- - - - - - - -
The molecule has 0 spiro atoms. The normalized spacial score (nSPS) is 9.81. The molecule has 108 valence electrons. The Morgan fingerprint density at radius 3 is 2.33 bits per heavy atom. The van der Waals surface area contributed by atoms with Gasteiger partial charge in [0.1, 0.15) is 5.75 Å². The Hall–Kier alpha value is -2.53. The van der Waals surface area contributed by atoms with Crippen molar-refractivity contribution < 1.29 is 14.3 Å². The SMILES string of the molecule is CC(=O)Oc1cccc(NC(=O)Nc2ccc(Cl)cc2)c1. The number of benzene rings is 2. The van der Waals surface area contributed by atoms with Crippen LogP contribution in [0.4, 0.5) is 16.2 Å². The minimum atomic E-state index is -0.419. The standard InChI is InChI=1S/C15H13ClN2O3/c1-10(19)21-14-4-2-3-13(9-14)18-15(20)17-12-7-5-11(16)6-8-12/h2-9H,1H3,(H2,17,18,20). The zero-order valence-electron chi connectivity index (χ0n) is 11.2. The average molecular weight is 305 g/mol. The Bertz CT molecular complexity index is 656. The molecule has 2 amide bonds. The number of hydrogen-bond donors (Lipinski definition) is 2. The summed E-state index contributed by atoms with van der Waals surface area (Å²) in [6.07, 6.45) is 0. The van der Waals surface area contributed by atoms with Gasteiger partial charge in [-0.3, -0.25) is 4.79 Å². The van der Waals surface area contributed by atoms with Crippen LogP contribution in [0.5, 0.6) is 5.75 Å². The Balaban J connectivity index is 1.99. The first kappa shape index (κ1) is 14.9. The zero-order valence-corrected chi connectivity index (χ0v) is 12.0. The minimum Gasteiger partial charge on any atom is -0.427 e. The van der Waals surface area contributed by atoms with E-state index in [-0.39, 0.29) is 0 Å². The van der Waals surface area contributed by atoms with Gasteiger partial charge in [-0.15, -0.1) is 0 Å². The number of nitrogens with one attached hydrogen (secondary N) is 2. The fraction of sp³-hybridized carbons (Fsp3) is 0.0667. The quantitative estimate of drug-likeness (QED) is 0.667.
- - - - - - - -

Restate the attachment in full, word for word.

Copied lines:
The molecule has 0 spiro atoms. The normalized spacial score (nSPS) is 9.81. The molecule has 108 valence electrons. The Morgan fingerprint density at radius 3 is 2.33 bits per heavy atom. The van der Waals surface area contributed by atoms with Gasteiger partial charge in [0.1, 0.15) is 5.75 Å². The Hall–Kier alpha value is -2.53. The van der Waals surface area contributed by atoms with Crippen molar-refractivity contribution < 1.29 is 14.3 Å². The SMILES string of the molecule is CC(=O)Oc1cccc(NC(=O)Nc2ccc(Cl)cc2)c1. The number of benzene rings is 2. The van der Waals surface area contributed by atoms with Crippen LogP contribution in [0.4, 0.5) is 16.2 Å². The minimum atomic E-state index is -0.419. The standard InChI is InChI=1S/C15H13ClN2O3/c1-10(19)21-14-4-2-3-13(9-14)18-15(20)17-12-7-5-11(16)6-8-12/h2-9H,1H3,(H2,17,18,20). The zero-order valence-electron chi connectivity index (χ0n) is 11.2. The average molecular weight is 305 g/mol. The Bertz CT molecular complexity index is 656. The molecule has 2 amide bonds. The number of hydrogen-bond donors (Lipinski definition) is 2. The summed E-state index contributed by atoms with van der Waals surface area (Å²) in [6.07, 6.45) is 0. The van der Waals surface area contributed by atoms with Gasteiger partial charge in [-0.3, -0.25) is 4.79 Å². The van der Waals surface area contributed by atoms with Crippen LogP contribution in [0.5, 0.6) is 5.75 Å². The Balaban J connectivity index is 1.99. The first kappa shape index (κ1) is 14.9. The zero-order valence-corrected chi connectivity index (χ0v) is 12.0. The minimum Gasteiger partial charge on any atom is -0.427 e. The van der Waals surface area contributed by atoms with E-state index in [-0.39, 0.29) is 0 Å². The van der Waals surface area contributed by atoms with Gasteiger partial charge in [-0.15, -0.1) is 0 Å². The number of nitrogens with one attached hydrogen (secondary N) is 2. The fraction of sp³-hybridized carbons (Fsp3) is 0.0667. The quantitative estimate of drug-likeness (QED) is 0.667.